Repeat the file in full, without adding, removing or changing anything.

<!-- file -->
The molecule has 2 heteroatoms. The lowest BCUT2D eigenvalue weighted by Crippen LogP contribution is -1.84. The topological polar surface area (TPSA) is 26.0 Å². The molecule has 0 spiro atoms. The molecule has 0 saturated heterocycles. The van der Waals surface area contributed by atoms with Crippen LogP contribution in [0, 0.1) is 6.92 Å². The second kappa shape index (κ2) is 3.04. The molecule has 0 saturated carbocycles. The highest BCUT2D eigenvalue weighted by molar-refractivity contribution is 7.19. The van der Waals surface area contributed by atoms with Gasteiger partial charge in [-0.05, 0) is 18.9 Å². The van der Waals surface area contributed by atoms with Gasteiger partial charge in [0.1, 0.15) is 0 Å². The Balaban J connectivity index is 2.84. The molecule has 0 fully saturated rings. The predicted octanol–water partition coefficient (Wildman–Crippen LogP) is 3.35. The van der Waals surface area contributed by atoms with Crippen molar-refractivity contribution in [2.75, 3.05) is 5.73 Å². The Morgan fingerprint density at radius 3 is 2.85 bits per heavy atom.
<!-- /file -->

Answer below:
The molecule has 2 heteroatoms. The lowest BCUT2D eigenvalue weighted by Crippen LogP contribution is -1.84. The topological polar surface area (TPSA) is 26.0 Å². The molecule has 0 spiro atoms. The molecule has 0 saturated heterocycles. The van der Waals surface area contributed by atoms with Crippen LogP contribution in [0, 0.1) is 6.92 Å². The second kappa shape index (κ2) is 3.04. The molecule has 0 saturated carbocycles. The highest BCUT2D eigenvalue weighted by molar-refractivity contribution is 7.19. The van der Waals surface area contributed by atoms with Gasteiger partial charge in [-0.05, 0) is 18.9 Å². The van der Waals surface area contributed by atoms with Gasteiger partial charge in [0.1, 0.15) is 0 Å². The Balaban J connectivity index is 2.84. The molecule has 0 fully saturated rings. The predicted octanol–water partition coefficient (Wildman–Crippen LogP) is 3.35. The van der Waals surface area contributed by atoms with Crippen molar-refractivity contribution in [2.75, 3.05) is 5.73 Å². The Morgan fingerprint density at radius 3 is 2.85 bits per heavy atom.